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Arkell's Ark: Don't Ask, Don't Tell

"Gay men and women in the US and possibly other countries will still be harassed and discriminated against; old hatreds, fear and bigotry take a long time to breathe their last,'' writes Ian Arkell.

It was interesting to read through some of the debate that occurred in the lead up to the repeal of the Donít Ask, Donít Tell policy, introduced by the Clinton administration in 1993. This policy basically allowed gay men and women to serve in the US military so long as they kept their sexual orientation to themselves. Itís been an 18 year battle to get rid of this discriminatory legislation and serving gay men and women have every right to celebrate.

Although I suspect there are still quite a few skirmishes ahead, even if the battle has, in principle, been won. If you look at most of the objections that were raised they seem to follow the same homophobic argument, which no amount of legislation will ever repeal. Gay men and women in the US and possibly other countries will still be harassed and discriminated against; old hatreds, fear and bigotry take a long time to breathe their last.

Itís hard to obtain specific figures regarding gay men and women in the US military as it varies between service and location. I suspect it would be lower than the wider civilian population simply because some gay people may have more concerns regarding their treatment in the military machine and be more reluctant to disclose their sexual orientation.

It would be disconcerting enough if your fellow soldiers were openly homophobic or abusive but a comment some time ago by General John Sheehan, a retired four star Marine Corps general, makes you wonder how far up the chain of command that homophobia extends. He claimed, amongst other things, that to allow openly gay men and women to serve would see a surge in HIV rates. He also voiced an opinion that the policy of the Dutch military to allow gays to serve was one of the reasons for the Srebrenica genocide.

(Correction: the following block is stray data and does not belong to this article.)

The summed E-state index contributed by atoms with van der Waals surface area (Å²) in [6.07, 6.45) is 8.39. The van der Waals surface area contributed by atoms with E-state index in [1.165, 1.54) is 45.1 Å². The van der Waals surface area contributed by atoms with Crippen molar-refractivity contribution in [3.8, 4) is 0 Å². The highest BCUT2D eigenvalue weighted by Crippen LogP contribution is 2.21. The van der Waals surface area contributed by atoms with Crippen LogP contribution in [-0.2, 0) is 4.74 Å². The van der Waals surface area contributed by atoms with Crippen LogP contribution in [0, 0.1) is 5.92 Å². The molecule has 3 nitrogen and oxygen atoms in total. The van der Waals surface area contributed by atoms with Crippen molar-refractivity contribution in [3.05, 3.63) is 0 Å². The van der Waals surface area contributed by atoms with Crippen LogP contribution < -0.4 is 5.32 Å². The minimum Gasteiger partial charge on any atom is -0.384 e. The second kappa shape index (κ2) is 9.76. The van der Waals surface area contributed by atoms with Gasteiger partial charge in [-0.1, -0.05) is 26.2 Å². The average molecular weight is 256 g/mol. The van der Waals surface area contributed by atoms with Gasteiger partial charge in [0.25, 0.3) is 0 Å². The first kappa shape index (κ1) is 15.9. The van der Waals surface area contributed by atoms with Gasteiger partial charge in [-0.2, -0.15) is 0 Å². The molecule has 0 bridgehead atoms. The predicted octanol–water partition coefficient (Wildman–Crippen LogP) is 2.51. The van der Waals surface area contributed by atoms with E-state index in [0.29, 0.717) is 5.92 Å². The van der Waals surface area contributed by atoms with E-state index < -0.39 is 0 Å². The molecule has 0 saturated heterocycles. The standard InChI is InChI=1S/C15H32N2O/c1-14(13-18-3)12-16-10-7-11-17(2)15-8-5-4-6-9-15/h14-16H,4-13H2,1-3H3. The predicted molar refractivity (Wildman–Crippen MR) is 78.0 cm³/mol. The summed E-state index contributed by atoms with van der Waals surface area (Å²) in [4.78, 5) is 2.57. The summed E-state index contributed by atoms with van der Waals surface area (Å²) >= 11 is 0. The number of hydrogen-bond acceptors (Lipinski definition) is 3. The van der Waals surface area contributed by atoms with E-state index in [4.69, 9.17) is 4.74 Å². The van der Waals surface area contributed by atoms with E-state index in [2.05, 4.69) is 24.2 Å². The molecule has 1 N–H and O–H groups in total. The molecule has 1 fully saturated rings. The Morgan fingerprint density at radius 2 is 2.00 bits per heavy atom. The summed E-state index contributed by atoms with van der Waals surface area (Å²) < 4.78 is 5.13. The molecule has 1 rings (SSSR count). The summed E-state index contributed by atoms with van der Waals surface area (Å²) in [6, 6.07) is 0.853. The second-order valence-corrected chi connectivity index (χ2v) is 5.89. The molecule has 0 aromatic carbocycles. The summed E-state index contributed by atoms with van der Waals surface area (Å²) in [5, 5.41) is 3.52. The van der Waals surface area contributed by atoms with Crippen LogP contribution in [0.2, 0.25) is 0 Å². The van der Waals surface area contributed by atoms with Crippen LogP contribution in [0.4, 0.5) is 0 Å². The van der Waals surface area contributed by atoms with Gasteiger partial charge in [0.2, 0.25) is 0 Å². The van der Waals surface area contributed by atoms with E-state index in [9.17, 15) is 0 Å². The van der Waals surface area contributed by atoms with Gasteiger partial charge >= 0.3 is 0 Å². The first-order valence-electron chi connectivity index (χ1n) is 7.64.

The Generalís inference appears to be that the Dutch peacekeeping force lacked sufficient resolve to act and protect civilians due to the presence of gays within the peacekeeperís ranks. This was not just fuzzy reasoning but simple homophobia. Perhaps the general was having a bad day.

In Australia weíve been a bit quicker off the mark than our American cousins in allowing gay and lesbians to serve openly in the Australian Defence Forces. The ban prohibiting gays in the ADF was overturned in 1992 and subsequent investigations and a white paper have indicated that early fears expressed by senior ADF officers have not been realised. The white paper also contained an unattributed comment that the whole thing was, Ďvery much a non-issueí.

Now once again thatís not to say there wonít be isolated harassment of serving gays in the military; probably to the same extent that you have in civilian life. Such changes in the US, here and other countries are more a question of cultural maturity than just simple legislation. But the legislation incorporates penalties for such harassment and affords certain rights as well as some humanity for young men and women who elect to serve their country and put their lives at risk. As one officer said, the next step is to look at related issues such as spousal benefits and the enforcement of anti-discriminatory legislation regarding gay members of the military. Itís another small but significant step towards equality.

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